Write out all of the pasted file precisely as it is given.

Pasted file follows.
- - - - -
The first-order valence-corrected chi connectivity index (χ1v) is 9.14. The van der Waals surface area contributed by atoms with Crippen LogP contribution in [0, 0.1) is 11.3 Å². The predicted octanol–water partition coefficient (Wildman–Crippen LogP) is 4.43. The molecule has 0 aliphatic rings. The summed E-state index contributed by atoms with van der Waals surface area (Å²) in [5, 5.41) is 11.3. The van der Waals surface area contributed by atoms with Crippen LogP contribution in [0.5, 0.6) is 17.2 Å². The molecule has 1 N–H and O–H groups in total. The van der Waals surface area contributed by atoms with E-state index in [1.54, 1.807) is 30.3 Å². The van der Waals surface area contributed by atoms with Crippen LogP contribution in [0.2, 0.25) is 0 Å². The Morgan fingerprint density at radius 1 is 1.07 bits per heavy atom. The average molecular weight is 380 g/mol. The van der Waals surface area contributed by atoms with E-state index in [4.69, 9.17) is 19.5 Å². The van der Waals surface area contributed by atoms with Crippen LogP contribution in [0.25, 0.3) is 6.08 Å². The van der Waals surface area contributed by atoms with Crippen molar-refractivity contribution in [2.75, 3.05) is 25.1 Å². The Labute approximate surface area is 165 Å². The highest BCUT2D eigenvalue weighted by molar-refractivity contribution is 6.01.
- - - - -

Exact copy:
The first-order valence-corrected chi connectivity index (χ1v) is 9.14. The van der Waals surface area contributed by atoms with Crippen LogP contribution in [0, 0.1) is 11.3 Å². The predicted octanol–water partition coefficient (Wildman–Crippen LogP) is 4.43. The molecule has 0 aliphatic rings. The summed E-state index contributed by atoms with van der Waals surface area (Å²) in [5, 5.41) is 11.3. The van der Waals surface area contributed by atoms with Crippen LogP contribution in [0.5, 0.6) is 17.2 Å². The molecule has 1 N–H and O–H groups in total. The van der Waals surface area contributed by atoms with E-state index in [1.54, 1.807) is 30.3 Å². The van der Waals surface area contributed by atoms with Crippen LogP contribution in [0.2, 0.25) is 0 Å². The Morgan fingerprint density at radius 1 is 1.07 bits per heavy atom. The average molecular weight is 380 g/mol. The van der Waals surface area contributed by atoms with E-state index in [4.69, 9.17) is 19.5 Å². The van der Waals surface area contributed by atoms with Crippen LogP contribution in [0.25, 0.3) is 6.08 Å². The van der Waals surface area contributed by atoms with Crippen molar-refractivity contribution in [2.75, 3.05) is 25.1 Å². The Labute approximate surface area is 165 Å². The highest BCUT2D eigenvalue weighted by molar-refractivity contribution is 6.01.